Up Front by Emma Hart


Let's Talk About Sex, Baby

The last couple of days, there's been a bit of a blow-up on Twitter. You won't have noticed, because it's completely unimportant, but it's been a nice distraction for me. Otherwise, my life has just been full of packing and moving while our house undergoes EQC repairs. I have seen all the wallpapers and all the vinyls in the city, and frankly a nice bit of political ridiculousness and feminist outrage makes a refreshing change. 

There's this guy, Milo Yiannopoulos*. Mostly he's known as "that gay guy who argued against gay marriage on Newsnight". A couple of days ago, he wrote a superb piece of link-baiting, in which he said; 

It couldn’t possibly be, could it, that the politically correct public sector consistently over-promotes women, who are often ferociously greedy and lazy but great at fighting their corner, bitching, back-stabbing and boasting to get their hands on promotions and pay rises? 

Brilliant. The only piece I've seen lately that surpasses it for cynical traffic-generation was Stuff's "the Crusaders only win because they cheat" opinion column

Where it got interesting was that Yiannopoulos got into a fight over it, with Zoe Margolis. And he tweeted this: 

Sex bloggers don't get to assume the moral high ground. Ever. What they do for a living is incredibly damaging to women.

 Is there a difference between writing about sex for money and having sex for money? Not really. What a grubby, humiliating way to make rent. 

This is where I have to step up. And say more than the obvious "fuck you, buddy". 

While Yiannopolous didn't come close to shutting up, unfortunately he didn't explain how Margolis's work is "damaging to women". Popping by her hugely-popular long-running blog, it's still very hard to tell. Perhaps it's the charity work, or her vocal support of decent sex education

I first ran across her blog many years ago, before I started writing here, and it was a revelation. Someone was talking about sex, frankly and honestly, and relating experiences I could identify with -  for the first time. This is what sex bloggers do. Margolis is also a perfect example of how high the personal cost can be.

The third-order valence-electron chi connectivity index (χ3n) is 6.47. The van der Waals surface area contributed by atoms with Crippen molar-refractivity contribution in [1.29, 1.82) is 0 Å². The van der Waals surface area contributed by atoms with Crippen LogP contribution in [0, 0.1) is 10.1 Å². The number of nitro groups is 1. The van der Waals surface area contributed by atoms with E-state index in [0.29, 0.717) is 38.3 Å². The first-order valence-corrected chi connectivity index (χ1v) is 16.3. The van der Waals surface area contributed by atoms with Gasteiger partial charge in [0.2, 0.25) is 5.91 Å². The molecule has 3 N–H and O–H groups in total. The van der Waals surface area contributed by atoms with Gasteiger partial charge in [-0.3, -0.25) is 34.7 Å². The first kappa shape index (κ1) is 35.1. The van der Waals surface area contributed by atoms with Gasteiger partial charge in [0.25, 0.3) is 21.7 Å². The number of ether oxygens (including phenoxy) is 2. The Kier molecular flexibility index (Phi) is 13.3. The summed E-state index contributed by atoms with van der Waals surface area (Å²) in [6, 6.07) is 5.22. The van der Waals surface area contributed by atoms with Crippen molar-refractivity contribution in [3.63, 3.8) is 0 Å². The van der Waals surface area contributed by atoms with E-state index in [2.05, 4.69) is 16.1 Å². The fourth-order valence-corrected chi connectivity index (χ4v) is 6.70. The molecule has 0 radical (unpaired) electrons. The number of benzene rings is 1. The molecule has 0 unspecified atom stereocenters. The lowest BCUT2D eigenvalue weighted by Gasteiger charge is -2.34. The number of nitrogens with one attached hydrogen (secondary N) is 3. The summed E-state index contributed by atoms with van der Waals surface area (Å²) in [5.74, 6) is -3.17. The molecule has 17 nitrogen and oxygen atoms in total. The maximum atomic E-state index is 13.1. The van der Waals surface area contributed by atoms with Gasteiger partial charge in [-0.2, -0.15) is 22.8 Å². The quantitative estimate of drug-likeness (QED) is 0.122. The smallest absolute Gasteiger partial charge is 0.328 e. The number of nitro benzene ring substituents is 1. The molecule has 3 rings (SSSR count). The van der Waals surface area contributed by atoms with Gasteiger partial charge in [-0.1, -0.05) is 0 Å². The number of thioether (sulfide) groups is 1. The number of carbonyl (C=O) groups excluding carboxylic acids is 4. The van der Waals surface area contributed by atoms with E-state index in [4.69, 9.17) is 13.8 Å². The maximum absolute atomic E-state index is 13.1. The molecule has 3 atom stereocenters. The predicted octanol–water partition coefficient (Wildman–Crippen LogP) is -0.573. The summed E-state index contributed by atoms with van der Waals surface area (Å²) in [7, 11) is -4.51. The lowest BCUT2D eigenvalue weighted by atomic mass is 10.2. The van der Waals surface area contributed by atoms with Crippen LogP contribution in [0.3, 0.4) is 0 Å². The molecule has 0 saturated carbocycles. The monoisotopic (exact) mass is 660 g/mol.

I'm quite willing to bet that nobody has ever walked up to Yiannopoulos and told him that his writing has changed their life, made them happier and more at peace with themselves, made them feel like they're not the only person in the world who feels that way. 

Sex bloggers talk about things we're not supposed to talk about, not seriously. Because we don't talk about it, it can be difficult to realise the immense breadth of perfectly natural, perfectly all right, sexual feelings and experiences. The more people who are prepared to talk, publicly, about their own personal experience, the more complete the picture becomes. We feel affirmed when we can identify, and (hopefully) curious and intrigued when we run across something very different from our own headspace. The more we know about, the more able we are to make informed and intelligent decisions about our own lives. We acknowledge more paths to happiness. 

We learn, too. Blogs like Ask Constance (NSFW!) don't just feature smutty pics, but also the kind of really useful sex advice you never got in Sex Ed at school. Common sense, level-headed advice without giggling or censure. And you know what? It's sex bloggers who talk about the down sides, too, and how to cope: sexual abuse, complicated borderline consent issues, slut-shaming, how we're pressured into sex and pressured into not having sex. 

 Sex bloggers walk a fraught and hideous balance between helping people by talking about their experiences, and protecting the privacy of their partners. They risk unwanted attention – everything from persistent stalky hitting-on to death threats. Sex bloggers risk losing jobs, friendships, relationships, peace of mind and the ability to sleep. I know, because I am one. The idea that I put myself through this, and what I and many of my friends do is "damaging to women" is both appalling, and so ridiculous it's almost amusing. 

Milo, dear? Hush now. You're embarrassing yourself.


*I'm assuming his Twitter handle is not, unfortunately, a Dangermouse reference.

27 responses to this post

First ←Older Page 1 2 Newer→ Last